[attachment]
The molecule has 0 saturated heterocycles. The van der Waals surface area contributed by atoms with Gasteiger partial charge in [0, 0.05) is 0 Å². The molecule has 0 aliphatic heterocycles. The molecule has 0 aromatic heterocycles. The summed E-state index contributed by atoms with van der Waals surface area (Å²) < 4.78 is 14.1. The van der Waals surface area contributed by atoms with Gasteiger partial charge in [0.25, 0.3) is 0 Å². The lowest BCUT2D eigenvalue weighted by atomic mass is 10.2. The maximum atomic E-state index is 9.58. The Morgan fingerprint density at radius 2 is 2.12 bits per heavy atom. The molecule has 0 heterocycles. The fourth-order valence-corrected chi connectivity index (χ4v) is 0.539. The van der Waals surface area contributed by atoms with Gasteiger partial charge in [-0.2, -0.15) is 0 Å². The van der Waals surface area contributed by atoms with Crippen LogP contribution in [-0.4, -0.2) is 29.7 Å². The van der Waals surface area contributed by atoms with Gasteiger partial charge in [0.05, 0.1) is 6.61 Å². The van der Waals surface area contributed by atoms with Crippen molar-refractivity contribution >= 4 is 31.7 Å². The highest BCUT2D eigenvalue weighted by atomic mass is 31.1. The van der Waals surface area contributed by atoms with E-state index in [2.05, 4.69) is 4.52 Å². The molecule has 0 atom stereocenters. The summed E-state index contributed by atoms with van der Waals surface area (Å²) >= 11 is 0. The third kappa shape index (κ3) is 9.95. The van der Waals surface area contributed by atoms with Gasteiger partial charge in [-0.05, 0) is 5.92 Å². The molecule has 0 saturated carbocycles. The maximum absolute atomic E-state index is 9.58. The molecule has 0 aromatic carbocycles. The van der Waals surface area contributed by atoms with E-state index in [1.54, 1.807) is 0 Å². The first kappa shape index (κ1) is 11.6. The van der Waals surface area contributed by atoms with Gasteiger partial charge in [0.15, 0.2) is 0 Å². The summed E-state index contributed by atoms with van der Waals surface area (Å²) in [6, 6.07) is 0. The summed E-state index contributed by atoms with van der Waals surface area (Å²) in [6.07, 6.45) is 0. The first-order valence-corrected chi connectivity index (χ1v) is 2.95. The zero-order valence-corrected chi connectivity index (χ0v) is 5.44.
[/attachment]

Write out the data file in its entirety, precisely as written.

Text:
The molecule has 0 saturated heterocycles. The van der Waals surface area contributed by atoms with Gasteiger partial charge in [0, 0.05) is 0 Å². The molecule has 0 aliphatic heterocycles. The molecule has 0 aromatic heterocycles. The summed E-state index contributed by atoms with van der Waals surface area (Å²) < 4.78 is 14.1. The van der Waals surface area contributed by atoms with Gasteiger partial charge in [0.25, 0.3) is 0 Å². The lowest BCUT2D eigenvalue weighted by atomic mass is 10.2. The maximum atomic E-state index is 9.58. The Morgan fingerprint density at radius 2 is 2.12 bits per heavy atom. The molecule has 0 heterocycles. The fourth-order valence-corrected chi connectivity index (χ4v) is 0.539. The van der Waals surface area contributed by atoms with Gasteiger partial charge in [-0.2, -0.15) is 0 Å². The van der Waals surface area contributed by atoms with Crippen LogP contribution in [-0.4, -0.2) is 29.7 Å². The van der Waals surface area contributed by atoms with Gasteiger partial charge in [0.05, 0.1) is 6.61 Å². The van der Waals surface area contributed by atoms with Crippen molar-refractivity contribution >= 4 is 31.7 Å². The highest BCUT2D eigenvalue weighted by atomic mass is 31.1. The van der Waals surface area contributed by atoms with E-state index in [2.05, 4.69) is 4.52 Å². The molecule has 0 atom stereocenters. The summed E-state index contributed by atoms with van der Waals surface area (Å²) >= 11 is 0. The third kappa shape index (κ3) is 9.95. The van der Waals surface area contributed by atoms with Gasteiger partial charge in [-0.05, 0) is 5.92 Å². The molecule has 0 saturated carbocycles. The maximum absolute atomic E-state index is 9.58. The molecule has 0 aromatic carbocycles. The van der Waals surface area contributed by atoms with E-state index in [1.54, 1.807) is 0 Å². The first kappa shape index (κ1) is 11.6. The van der Waals surface area contributed by atoms with Gasteiger partial charge in [0.15, 0.2) is 0 Å². The summed E-state index contributed by atoms with van der Waals surface area (Å²) in [6, 6.07) is 0. The summed E-state index contributed by atoms with van der Waals surface area (Å²) in [6.07, 6.45) is 0. The first-order valence-corrected chi connectivity index (χ1v) is 2.95. The zero-order valence-corrected chi connectivity index (χ0v) is 5.44.